Thomas K Thomas

How Vodafone Idea can be saved

Thomas K Thomas | Updated on February 20, 2020 Published on February 20, 2020

Apart from lowering levies and taxes, the Centre should consider a relief package akin to the one offered to BSNL/MTNL

In 2016, the Chief Executive Officer of an incumbent telecom company started his presentation to the board of directors with the image of a calm sea under a stormy sky. The point that the chief executive made, during that meeting held in Dubai, was that his company will remain calm as it faced the storm created by Reliance Jio’s entry as an affordable data services operator. But what had gone unnoticed and perhaps forgotten was another storm that was brewing for almost 10 years — the regulatory battle with the centre over Adjusted Gross Revenue (AGR).

Four years on, just when the incumbent players thought they had ridden over the Reliance Jio storm, they have been hit with the AGR tsunami that is now threatening to drown Vodafone Idea and Bharti Airtel. The two operators have to pay nearly ₹85,000 crore as dues and penalties by March 17 after the Supreme Court ruled that revenue share has to be paid on non-telecom revenues also.

Even though the operators had ample time to secure themselves financially, from any adverse fallout of the court verdict, Airtel seems to be more prepared to pay the dues when compared to Vodafone Idea. Airtel has to pay about ₹35,000 crore of which it has already paid ₹10,000 crore.

Airtel raised $3 billion recently and has several assets which it can sell, if required, to meet the payment demand. Both Bharti Group and SingTel, the promoters, can also pump in additional equity if required.

Vodafone Idea, on the other hand, is in a precarious situation as it does not have a strong balance sheet or assets that can help the company raise more funds immediately. So far it has paid only ₹2,500 crore of the ₹50,000 crore dues. The company has a debt of ₹1 lakh crore and had declared losses of ₹6,500 crore in the third quarter of 2019-20. The promoters, Aditya Birla Group and Vodafone Plc, have indicated that they would not be investing more money into the telecom joint venture.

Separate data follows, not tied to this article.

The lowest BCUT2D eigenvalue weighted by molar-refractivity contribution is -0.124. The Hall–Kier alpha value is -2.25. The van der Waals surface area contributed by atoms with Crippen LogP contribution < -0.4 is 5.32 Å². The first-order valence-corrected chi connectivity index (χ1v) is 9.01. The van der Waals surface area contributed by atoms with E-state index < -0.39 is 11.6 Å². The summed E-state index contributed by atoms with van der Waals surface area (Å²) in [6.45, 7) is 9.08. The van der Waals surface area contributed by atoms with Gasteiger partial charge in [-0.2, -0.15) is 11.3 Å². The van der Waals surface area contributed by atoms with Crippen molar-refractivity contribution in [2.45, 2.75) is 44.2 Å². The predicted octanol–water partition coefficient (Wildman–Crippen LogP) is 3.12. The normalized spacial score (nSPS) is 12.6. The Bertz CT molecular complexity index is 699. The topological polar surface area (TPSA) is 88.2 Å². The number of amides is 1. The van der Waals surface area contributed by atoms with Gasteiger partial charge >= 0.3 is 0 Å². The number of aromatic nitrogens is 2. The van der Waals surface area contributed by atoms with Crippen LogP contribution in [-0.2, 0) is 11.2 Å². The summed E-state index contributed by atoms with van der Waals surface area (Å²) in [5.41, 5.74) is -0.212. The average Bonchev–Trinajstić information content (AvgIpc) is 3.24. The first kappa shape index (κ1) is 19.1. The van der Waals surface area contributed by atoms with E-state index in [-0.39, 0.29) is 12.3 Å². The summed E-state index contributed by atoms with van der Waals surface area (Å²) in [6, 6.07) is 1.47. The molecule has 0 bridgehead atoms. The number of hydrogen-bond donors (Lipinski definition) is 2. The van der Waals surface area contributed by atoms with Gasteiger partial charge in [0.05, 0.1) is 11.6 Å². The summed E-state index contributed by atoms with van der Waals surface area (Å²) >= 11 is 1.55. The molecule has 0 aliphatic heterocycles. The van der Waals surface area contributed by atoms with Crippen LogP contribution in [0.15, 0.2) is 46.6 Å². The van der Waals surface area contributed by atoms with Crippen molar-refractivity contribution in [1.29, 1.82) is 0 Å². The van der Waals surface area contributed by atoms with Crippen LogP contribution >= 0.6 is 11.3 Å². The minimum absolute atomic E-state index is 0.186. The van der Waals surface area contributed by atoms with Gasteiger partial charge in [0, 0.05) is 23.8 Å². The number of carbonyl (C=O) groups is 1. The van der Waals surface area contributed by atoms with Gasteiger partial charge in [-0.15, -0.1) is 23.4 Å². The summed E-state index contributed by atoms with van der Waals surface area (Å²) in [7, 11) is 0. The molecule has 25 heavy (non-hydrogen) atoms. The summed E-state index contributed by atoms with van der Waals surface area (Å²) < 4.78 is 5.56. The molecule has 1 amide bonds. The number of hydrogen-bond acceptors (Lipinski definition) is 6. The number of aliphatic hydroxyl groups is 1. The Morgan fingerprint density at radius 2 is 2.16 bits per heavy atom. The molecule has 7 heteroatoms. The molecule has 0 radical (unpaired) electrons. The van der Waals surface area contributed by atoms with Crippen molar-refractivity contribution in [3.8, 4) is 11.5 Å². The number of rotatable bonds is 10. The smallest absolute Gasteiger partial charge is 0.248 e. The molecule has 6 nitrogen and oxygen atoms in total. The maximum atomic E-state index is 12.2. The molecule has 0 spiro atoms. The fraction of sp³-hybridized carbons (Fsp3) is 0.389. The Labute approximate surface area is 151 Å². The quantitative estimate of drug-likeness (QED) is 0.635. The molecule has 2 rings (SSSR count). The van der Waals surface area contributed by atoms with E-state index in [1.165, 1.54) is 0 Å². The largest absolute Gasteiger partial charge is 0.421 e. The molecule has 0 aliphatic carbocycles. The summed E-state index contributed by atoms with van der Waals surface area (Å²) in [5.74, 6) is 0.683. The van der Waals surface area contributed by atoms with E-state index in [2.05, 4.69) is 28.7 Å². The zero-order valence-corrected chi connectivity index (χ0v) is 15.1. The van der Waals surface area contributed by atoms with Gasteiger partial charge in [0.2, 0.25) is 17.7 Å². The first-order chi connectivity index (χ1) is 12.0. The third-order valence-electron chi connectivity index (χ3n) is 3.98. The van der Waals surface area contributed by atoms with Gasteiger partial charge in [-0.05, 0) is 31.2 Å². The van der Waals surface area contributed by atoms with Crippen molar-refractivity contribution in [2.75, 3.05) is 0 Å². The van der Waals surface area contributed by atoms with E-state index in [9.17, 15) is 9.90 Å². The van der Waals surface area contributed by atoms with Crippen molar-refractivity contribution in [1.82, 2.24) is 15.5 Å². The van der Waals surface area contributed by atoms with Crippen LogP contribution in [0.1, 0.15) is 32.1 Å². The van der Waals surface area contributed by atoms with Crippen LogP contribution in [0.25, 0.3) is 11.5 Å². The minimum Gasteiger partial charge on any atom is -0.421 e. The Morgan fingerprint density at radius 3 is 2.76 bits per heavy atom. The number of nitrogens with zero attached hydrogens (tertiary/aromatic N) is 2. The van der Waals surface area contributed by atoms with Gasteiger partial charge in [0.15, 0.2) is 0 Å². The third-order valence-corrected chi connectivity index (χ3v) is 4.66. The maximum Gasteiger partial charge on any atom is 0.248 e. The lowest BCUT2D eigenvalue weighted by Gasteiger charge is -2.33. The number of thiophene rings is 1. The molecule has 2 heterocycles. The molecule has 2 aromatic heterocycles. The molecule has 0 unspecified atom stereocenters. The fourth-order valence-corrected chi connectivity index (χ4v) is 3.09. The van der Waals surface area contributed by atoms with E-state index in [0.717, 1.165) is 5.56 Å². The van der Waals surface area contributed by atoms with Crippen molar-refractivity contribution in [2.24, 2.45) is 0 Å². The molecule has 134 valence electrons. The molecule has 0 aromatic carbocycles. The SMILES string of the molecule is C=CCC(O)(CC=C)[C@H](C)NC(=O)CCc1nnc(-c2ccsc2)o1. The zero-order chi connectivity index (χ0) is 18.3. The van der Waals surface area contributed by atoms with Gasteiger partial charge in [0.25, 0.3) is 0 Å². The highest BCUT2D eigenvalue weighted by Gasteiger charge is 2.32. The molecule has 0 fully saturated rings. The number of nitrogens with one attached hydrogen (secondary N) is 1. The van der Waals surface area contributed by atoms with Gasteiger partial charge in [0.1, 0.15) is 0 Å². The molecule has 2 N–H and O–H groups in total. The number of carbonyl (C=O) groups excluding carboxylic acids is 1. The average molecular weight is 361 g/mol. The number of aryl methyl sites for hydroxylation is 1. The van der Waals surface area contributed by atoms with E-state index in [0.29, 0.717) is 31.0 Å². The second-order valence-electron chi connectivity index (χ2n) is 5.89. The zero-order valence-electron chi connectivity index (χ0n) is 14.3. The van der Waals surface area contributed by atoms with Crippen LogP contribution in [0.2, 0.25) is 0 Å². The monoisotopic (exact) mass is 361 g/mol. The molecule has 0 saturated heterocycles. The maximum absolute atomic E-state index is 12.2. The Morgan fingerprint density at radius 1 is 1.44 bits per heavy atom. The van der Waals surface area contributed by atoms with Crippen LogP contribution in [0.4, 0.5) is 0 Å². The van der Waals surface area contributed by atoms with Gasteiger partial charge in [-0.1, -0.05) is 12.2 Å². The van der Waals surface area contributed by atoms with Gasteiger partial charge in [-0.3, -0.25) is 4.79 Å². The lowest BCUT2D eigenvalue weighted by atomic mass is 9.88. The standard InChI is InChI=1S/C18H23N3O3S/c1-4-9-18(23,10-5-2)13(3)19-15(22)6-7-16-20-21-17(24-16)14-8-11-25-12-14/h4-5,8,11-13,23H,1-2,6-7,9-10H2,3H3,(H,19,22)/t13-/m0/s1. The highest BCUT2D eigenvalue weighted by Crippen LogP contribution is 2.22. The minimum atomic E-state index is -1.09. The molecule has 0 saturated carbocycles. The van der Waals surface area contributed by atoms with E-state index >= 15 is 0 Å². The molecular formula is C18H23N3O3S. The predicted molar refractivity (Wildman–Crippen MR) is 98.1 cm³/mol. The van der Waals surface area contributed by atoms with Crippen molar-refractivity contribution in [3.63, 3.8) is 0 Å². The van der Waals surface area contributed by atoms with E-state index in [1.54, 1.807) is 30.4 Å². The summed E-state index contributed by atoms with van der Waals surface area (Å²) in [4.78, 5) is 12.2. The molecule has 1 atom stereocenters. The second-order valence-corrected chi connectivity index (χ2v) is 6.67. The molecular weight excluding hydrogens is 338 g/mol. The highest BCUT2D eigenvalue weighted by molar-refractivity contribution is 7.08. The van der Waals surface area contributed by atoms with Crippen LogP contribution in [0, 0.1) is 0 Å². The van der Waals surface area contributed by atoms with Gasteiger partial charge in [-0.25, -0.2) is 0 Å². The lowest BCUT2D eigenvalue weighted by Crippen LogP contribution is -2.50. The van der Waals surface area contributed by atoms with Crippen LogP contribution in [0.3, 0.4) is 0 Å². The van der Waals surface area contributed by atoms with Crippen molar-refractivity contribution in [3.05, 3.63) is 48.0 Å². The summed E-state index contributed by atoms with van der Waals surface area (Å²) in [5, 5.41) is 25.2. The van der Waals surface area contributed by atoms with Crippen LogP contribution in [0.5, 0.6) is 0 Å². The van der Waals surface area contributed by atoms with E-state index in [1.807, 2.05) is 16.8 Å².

Under these circumstances, it is clear that the operator will not be able to sustain as a going concern and the only option then would be to go under the insolvency and bankruptcy process.

Given the legal complications engulfing the company, including the AGR dues and an earlier tax issue, it is unlikely that any entity would bid for the assets if it is put under the insolvency process. Vodafone Idea would then cease to exist, impacting thousands of jobs, investors, and banks. The telecom market would become a duopoly which can be dangerous for a nascent digital ecosystem.

Even if Vodafone Idea managed to pay the dues somehow, it will be left with no room to invest in ramping up networks or buy more spectrum to improve the quality of service. At the same time, the consumers will be asked to pay more so that the operator can recover the investments made for meeting regulatory payments. Neither of these scenarios augurs well for a country that is embarking on an ambitious digital journey.

Intense competition

Telecom networks are at the heart of our digital future and affordable services are a key factor to enable the democratisation of data. One of the hallmarks of India’s telecom market so far has been the intense competition, which hitherto ensured consumers got the best deals when it comes to tariffs.

Nearly 500 million users in India have changed their operator so far using mobile number portability only because there were multiple operators vying to offer services.